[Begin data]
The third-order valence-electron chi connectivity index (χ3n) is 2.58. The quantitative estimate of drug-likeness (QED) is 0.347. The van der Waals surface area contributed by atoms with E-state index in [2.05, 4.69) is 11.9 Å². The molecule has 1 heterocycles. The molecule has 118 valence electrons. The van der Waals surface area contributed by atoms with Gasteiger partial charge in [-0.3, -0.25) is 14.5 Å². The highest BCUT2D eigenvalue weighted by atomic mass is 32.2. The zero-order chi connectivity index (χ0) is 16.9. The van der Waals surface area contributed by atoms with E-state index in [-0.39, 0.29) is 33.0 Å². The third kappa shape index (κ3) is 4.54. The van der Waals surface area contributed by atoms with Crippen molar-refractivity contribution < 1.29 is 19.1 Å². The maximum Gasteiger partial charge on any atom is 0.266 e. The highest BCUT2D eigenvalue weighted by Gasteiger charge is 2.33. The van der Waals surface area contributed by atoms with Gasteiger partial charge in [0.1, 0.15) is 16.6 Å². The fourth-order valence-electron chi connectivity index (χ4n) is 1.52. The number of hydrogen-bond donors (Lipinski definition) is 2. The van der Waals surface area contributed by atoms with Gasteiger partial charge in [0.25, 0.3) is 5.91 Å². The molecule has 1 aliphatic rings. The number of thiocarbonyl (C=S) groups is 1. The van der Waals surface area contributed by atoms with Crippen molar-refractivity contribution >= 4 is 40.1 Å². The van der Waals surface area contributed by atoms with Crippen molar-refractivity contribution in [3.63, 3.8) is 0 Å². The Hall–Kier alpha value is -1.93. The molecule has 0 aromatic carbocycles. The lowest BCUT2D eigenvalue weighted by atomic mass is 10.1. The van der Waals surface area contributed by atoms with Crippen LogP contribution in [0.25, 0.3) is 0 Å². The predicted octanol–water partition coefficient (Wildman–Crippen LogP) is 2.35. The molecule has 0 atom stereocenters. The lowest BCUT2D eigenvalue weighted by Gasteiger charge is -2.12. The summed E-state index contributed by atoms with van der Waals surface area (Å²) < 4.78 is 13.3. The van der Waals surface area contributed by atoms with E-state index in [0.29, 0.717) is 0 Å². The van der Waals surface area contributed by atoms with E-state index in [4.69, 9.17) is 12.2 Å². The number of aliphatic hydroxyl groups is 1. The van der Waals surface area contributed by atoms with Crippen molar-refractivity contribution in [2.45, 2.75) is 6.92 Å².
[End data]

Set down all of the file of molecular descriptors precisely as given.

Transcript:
The third-order valence-electron chi connectivity index (χ3n) is 2.58. The quantitative estimate of drug-likeness (QED) is 0.347. The van der Waals surface area contributed by atoms with E-state index in [2.05, 4.69) is 11.9 Å². The molecule has 1 heterocycles. The molecule has 118 valence electrons. The van der Waals surface area contributed by atoms with Gasteiger partial charge in [-0.3, -0.25) is 14.5 Å². The highest BCUT2D eigenvalue weighted by atomic mass is 32.2. The zero-order chi connectivity index (χ0) is 16.9. The van der Waals surface area contributed by atoms with E-state index in [-0.39, 0.29) is 33.0 Å². The third kappa shape index (κ3) is 4.54. The van der Waals surface area contributed by atoms with Crippen molar-refractivity contribution < 1.29 is 19.1 Å². The maximum Gasteiger partial charge on any atom is 0.266 e. The highest BCUT2D eigenvalue weighted by Gasteiger charge is 2.33. The van der Waals surface area contributed by atoms with Gasteiger partial charge in [0.1, 0.15) is 16.6 Å². The fourth-order valence-electron chi connectivity index (χ4n) is 1.52. The number of hydrogen-bond donors (Lipinski definition) is 2. The van der Waals surface area contributed by atoms with Gasteiger partial charge in [0.25, 0.3) is 5.91 Å². The molecule has 1 aliphatic rings. The number of thiocarbonyl (C=S) groups is 1. The van der Waals surface area contributed by atoms with Crippen molar-refractivity contribution >= 4 is 40.1 Å². The van der Waals surface area contributed by atoms with Crippen molar-refractivity contribution in [3.63, 3.8) is 0 Å². The Hall–Kier alpha value is -1.93. The molecule has 0 aromatic carbocycles. The lowest BCUT2D eigenvalue weighted by atomic mass is 10.1. The van der Waals surface area contributed by atoms with Crippen LogP contribution in [0.25, 0.3) is 0 Å². The predicted octanol–water partition coefficient (Wildman–Crippen LogP) is 2.35. The molecule has 0 atom stereocenters. The lowest BCUT2D eigenvalue weighted by Gasteiger charge is -2.12. The summed E-state index contributed by atoms with van der Waals surface area (Å²) < 4.78 is 13.3. The van der Waals surface area contributed by atoms with E-state index in [0.29, 0.717) is 0 Å². The van der Waals surface area contributed by atoms with E-state index in [4.69, 9.17) is 12.2 Å². The number of aliphatic hydroxyl groups is 1. The van der Waals surface area contributed by atoms with Crippen molar-refractivity contribution in [2.45, 2.75) is 6.92 Å².